Clyde, Time Was: Hear that train whistle in the distance?

Published 3:26 pm Sunday, March 4, 2018

Time was, you could hear train whistles. You could hear trains that were turning around at the wye, going under Shober Bridge or coming along milepost 334 at the old prison site. They were going between Henderson Woods, with Blythewood on one side and Lombardy on the other, past Surratt’s curve and the yard office right into the Back Shop with the 5 mph speed sign.

Right many residents named their kids in honor of the railroad town, Spencer, which in turn was named for the president of the whole Southern Serves the South system. Samuel’s 106-year-old statue has been moved again to a city park in Atlanta. Would that school kids could save pennied to move it here for all tourists to his town and historic state site.

On the streetcar, for 10 cents you could pass the car barn and the Spencer Carbonating Co., with Boone Colas, and arrive at the town park with arches, bandstand and benches made at the shops.

Rumor was a crocodile lived in the fountain.

About 3,300 souls call Spencer home now, same as 1970. Spencer housewives knew the timetables and what day to hang out the wash to avoid coal smoke and cinders. Their better halves were busy with clinkers in the furnace and a chicken in every pot. Hobos, a common sight along Spring Hill down to the creek camped out like gypsies — not the ones from Egypt — were bad to steal a chicken to pluck. If you wanted to leave town, you got a pass with a berth on a sleeper car. Or, if you owned your own “private varnish” like the Loretto or the Crescent, you could hook up with the next passenger train coming.

Pullman had their own linens and china.

Annie Oakley’s show train came uncoupled once near here.

If you stayed home you were happy to walk the tracks, jump the rails or see who could walk the longest without falling off. Pennies on the tracks are illegal now. All those wedding, prom and artsy photos are technically tresspassing. The haunting mystic still remains.

The 1916 tour book published by the State Highway Commission listed grade crossings routes, with a toll bridge for 25 cents across the Yadkin, the river with its own little town.

The sturdy Wil-Cox Bridge replaced the Piedmonth steel toll bridge, which replaced the Ithiel Town Bridge, which survived from 1818. Look to your left to see granite pillar sentinels.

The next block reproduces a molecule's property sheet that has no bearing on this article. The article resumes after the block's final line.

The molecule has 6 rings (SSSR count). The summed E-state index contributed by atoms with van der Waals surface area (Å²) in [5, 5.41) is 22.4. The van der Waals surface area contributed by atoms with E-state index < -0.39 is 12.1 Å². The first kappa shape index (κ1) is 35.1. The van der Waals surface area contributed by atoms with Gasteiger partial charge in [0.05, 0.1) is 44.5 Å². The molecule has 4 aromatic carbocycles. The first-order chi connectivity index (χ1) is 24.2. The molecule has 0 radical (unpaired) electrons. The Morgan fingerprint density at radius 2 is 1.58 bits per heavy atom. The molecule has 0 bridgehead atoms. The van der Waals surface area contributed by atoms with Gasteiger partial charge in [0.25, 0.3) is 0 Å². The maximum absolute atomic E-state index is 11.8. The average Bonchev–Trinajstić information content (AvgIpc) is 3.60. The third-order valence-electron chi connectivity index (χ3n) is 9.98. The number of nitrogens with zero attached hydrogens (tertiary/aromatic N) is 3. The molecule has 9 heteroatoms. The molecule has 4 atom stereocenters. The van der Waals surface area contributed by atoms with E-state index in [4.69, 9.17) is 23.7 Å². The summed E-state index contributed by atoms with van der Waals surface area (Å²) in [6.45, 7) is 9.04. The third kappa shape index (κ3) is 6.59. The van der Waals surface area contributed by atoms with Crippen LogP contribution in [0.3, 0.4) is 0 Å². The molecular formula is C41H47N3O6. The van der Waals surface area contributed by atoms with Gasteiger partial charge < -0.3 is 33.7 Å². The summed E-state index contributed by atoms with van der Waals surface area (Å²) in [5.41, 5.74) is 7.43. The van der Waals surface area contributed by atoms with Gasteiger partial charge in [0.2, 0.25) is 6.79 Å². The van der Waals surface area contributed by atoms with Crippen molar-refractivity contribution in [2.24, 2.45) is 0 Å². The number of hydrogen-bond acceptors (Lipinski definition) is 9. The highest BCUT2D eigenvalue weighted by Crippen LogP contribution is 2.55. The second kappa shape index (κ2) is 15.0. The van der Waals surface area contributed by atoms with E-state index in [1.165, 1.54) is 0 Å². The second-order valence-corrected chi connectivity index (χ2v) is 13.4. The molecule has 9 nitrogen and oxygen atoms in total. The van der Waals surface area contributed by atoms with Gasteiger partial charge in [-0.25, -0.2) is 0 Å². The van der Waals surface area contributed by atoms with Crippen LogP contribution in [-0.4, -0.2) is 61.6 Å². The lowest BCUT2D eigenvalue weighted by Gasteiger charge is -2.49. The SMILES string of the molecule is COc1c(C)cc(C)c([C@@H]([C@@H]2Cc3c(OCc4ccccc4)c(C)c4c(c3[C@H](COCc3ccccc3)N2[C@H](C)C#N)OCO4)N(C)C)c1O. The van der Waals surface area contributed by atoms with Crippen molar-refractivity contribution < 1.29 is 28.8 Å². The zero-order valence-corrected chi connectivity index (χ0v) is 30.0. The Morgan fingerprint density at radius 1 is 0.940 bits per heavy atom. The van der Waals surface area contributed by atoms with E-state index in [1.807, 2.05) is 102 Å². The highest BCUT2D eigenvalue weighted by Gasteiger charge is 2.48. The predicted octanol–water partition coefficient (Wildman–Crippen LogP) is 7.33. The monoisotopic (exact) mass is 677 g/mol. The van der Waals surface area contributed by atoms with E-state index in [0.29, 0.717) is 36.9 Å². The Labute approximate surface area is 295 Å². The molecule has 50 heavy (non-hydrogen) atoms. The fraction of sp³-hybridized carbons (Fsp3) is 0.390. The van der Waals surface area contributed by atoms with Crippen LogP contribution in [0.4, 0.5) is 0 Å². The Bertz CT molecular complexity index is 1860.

Before that it was a wooden ferry if the water wasn’t too high. How many of those I-85 frantic, 76,000-a-day dare devils would wait for that to happen?

Safety first. Look over the door at the sign, and safety shoes, safety glasses and safety classes with safety badges and awards were a constant. Who reminds you now? Just take a chance.

Not until you live beside the tracks do you know that engines go either direction on either double track. Look both ways is a lesson too late for the learning for some who are no longer here to tell us. Requiescat in pace.

With the new “quiet zone” passed by City Council, the conductor is no longer required to blow the horn. It’s the end of the line for whistles as we know it. Yankees think it’s fine to get off work when they hear a whistle if they really work, and that ain’t just whistling Dixie. It’s been said the 5 a.m. freight train whistle is to blame for the high birthrate in Kannapolis.

In Spencer, the church bells, ball park, band practice and steam whistle are the heart beat, according to the mayor’s wife. Who is T. Roy Burdette, anyhow?

So the next time you are lucky enough to hear a forlorn train whistle fading off into the distance, thing about all those sweet ol’ days when things were seemingly worry-free and less complicated, until we made them so, and the peope were honest, helpful, hopeful, hale and hearty, handy, honorable, harmonious and homeward bound.

Get them beans ready, Mama; I’m a-coming home.

Clyde is a Salisbury artist.

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